The End of Cost-Benefit Analysis?
January 24, 2011
Mark D. White
Today, the editors of The Wall Street Journal commented on the fine print of President Obama's recent executive order requiring all regulatory agencies to submit their rules to cost-benefit analysis in an effort to streamline government and reduce regulatory burden on business. They note that the order requires that agencies include in their cost-benfit calculations "values that are difficult or impossible to quantify, including equity, human dignity, fairness, and distributive impacts," which robs cost-benefit analysis of any epistemic value it might have had. They conclude by saying, "this sounds more like the end of cost-benefit analysis than the beginning."
We can only hope. As heterodox economists of every stripe, from social economists to public choice/political economists, have long noted, cost-benefit analysis is fraught with vagueness and ripe for political manipulation. More specifically, by its nature it cannot incorporate values and principles that cannot be quantified, as the language in the executive order states. The administration is to be lauded to some extent for realizing that policy and regulation design must take into account their ethical impacts, but proposing to do this within the context of cost-benefit analysis is self-defeating at best, and a cynical facade at worst.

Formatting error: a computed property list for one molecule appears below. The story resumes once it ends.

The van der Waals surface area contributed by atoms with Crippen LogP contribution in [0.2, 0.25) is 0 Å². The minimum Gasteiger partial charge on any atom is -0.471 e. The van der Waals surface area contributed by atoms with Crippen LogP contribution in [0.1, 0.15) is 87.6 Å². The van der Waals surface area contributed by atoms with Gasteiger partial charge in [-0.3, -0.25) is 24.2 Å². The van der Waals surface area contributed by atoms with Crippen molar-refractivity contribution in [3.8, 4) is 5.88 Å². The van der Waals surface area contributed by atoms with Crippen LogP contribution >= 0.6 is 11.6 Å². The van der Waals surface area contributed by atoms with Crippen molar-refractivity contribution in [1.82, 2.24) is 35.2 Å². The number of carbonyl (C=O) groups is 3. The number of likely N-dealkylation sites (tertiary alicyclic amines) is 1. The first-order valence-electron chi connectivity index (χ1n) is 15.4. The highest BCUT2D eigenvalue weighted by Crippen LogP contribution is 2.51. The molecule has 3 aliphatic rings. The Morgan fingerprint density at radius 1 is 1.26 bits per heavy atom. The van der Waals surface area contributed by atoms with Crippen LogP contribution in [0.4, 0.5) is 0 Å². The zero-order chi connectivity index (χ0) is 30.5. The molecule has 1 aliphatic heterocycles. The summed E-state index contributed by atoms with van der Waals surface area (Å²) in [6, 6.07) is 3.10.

I do not deny that cost-benefit analysis has its place, even within a system of allocation which is based primarily on principles like dignity and justice. (See my chapter from my fothcoming edited volume, Retributivism: Essays on Theory and Policy, for an example in the context of criminal justice.) But it should never be presumed to work with any precision nor provide any conclusive results, and rather should provide merely one piece of information--the rough balance of quantifiable benefits and costs--which should always be included alongside other factors, such as impact on dignity, equality, and so forth.
Mark -- this is beautifully said. There is no daylight between our views.
Posted by: Jonathan Wight | January 24, 2011 at 10:12 PM
Posted by: Mark D. White | January 25, 2011 at 06:04 AM